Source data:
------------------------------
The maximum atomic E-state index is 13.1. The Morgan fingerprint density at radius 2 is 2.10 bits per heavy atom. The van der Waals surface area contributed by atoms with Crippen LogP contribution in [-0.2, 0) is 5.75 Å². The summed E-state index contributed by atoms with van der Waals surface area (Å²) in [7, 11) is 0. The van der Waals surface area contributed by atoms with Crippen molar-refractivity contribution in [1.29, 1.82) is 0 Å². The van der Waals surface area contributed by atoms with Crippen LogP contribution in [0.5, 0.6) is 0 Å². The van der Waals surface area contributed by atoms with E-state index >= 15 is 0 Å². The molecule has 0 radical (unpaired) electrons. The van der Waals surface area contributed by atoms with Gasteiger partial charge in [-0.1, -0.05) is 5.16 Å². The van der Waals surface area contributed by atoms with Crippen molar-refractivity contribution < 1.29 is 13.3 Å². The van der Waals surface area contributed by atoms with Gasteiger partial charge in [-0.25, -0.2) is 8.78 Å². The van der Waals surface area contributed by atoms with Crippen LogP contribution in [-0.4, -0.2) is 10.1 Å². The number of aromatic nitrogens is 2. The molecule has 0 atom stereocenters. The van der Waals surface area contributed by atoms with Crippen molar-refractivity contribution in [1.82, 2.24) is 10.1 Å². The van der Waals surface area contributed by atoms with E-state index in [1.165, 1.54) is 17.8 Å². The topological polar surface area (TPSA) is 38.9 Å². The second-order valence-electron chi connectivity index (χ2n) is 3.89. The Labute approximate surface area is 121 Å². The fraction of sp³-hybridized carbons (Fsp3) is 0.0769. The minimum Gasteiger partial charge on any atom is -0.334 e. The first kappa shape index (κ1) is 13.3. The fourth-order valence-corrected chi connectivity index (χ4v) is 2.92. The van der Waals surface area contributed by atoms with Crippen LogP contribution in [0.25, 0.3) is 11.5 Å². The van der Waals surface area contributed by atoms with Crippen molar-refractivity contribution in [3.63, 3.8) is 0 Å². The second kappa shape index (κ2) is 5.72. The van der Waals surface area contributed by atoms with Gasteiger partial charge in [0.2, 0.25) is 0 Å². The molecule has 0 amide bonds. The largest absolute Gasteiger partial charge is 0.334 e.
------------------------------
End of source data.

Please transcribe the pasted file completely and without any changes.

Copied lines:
The maximum atomic E-state index is 13.1. The Morgan fingerprint density at radius 2 is 2.10 bits per heavy atom. The van der Waals surface area contributed by atoms with Crippen LogP contribution in [-0.2, 0) is 5.75 Å². The summed E-state index contributed by atoms with van der Waals surface area (Å²) in [7, 11) is 0. The van der Waals surface area contributed by atoms with Crippen molar-refractivity contribution in [1.29, 1.82) is 0 Å². The van der Waals surface area contributed by atoms with Crippen LogP contribution in [0.5, 0.6) is 0 Å². The van der Waals surface area contributed by atoms with E-state index >= 15 is 0 Å². The molecule has 0 radical (unpaired) electrons. The van der Waals surface area contributed by atoms with Gasteiger partial charge in [-0.1, -0.05) is 5.16 Å². The van der Waals surface area contributed by atoms with Crippen molar-refractivity contribution < 1.29 is 13.3 Å². The van der Waals surface area contributed by atoms with Gasteiger partial charge in [-0.25, -0.2) is 8.78 Å². The van der Waals surface area contributed by atoms with Crippen LogP contribution in [-0.4, -0.2) is 10.1 Å². The number of aromatic nitrogens is 2. The molecule has 0 atom stereocenters. The van der Waals surface area contributed by atoms with Crippen molar-refractivity contribution in [1.82, 2.24) is 10.1 Å². The van der Waals surface area contributed by atoms with E-state index in [1.165, 1.54) is 17.8 Å². The topological polar surface area (TPSA) is 38.9 Å². The second-order valence-electron chi connectivity index (χ2n) is 3.89. The Labute approximate surface area is 121 Å². The fraction of sp³-hybridized carbons (Fsp3) is 0.0769. The minimum Gasteiger partial charge on any atom is -0.334 e. The first kappa shape index (κ1) is 13.3. The fourth-order valence-corrected chi connectivity index (χ4v) is 2.92. The van der Waals surface area contributed by atoms with Crippen LogP contribution in [0.25, 0.3) is 11.5 Å². The van der Waals surface area contributed by atoms with Crippen molar-refractivity contribution in [3.63, 3.8) is 0 Å². The second kappa shape index (κ2) is 5.72. The van der Waals surface area contributed by atoms with Gasteiger partial charge in [0.2, 0.25) is 0 Å². The molecule has 0 amide bonds. The largest absolute Gasteiger partial charge is 0.334 e.